3-D printer being used to make plastic model organs to save lives

PALO ALTO, Calif. -- 3-D printing is not just being used for making souvenirs, car parts and smartphones. It's being used more and more in hospitals and medical schools.

"It's extraordinary. It truly is transformative in terms of what every day medical practice can be like," one doctor said.

3-D printers are changing lives at Stanford.

The machines aren't just made for TV inventions, as seen on "Grey's Anatomy" where organs, prosthetics and tissues could be made in just a few hours.

At Stanford's bioengineering lab, science and medicine intersect to create detailed, life-sized models of hearts.

"You can see all the different tubes and veins we have," Paul Holding said.

Surgeons can practice technique, approach and options on these 3-D printed organs before operating on an actual patient.

"To get an engineer to make one of those things could cost thousands of dollars. Where as we can go to a 3-D printer, we might be able to get it over night and it may cost a few dollars," said Dr. Paul Wang, a Stanford professor.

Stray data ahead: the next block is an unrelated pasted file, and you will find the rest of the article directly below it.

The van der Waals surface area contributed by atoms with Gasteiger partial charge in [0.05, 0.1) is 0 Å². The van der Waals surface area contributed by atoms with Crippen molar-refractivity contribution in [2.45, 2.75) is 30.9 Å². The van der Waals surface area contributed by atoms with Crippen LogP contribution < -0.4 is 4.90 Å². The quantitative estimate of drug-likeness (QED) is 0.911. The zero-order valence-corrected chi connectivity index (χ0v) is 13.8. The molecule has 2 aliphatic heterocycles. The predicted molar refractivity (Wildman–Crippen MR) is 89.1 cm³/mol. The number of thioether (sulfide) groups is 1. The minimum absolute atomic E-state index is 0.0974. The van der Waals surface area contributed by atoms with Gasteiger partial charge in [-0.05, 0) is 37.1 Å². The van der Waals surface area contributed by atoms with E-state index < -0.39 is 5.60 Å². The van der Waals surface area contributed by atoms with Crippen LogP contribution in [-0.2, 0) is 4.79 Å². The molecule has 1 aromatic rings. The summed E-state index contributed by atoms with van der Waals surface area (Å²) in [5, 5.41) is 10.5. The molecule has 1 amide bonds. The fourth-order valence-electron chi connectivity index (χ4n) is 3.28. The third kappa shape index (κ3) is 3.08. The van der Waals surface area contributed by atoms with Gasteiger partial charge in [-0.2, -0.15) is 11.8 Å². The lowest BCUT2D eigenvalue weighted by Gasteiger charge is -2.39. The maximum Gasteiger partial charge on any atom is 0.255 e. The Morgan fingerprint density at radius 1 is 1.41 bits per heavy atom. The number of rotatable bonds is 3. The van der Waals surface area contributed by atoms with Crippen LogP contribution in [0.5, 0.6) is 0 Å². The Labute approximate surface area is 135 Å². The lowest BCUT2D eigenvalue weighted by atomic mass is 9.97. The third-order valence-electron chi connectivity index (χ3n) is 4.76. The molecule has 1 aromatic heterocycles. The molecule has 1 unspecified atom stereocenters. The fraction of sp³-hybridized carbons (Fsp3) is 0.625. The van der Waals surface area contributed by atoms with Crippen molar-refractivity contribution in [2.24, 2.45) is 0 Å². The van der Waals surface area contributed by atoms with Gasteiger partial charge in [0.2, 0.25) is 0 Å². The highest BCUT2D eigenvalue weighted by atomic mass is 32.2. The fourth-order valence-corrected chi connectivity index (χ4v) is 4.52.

Creating these hearts cost less than $100, but it's not just Stanford's Cardiology Department that's printing plastic organs - Stanford's Department of Urology is, too.

"Using 3-D printing, you can make a perfect mold of that patient's prostate, then you can put it in here and use it to section the prostate very accurately," Ross Venook, Ph.D. said.

It's a research project to help cure prostate cancer. While Stanford is using the 3-D machine to create a model of live human tissue, many say having something tangible like this to work with takes things to a whole new level.

"What is it worth to hold something the right size and shape in your hands, I think it's immeasurable," Venook said.

Each printer costs roughly $50,000.

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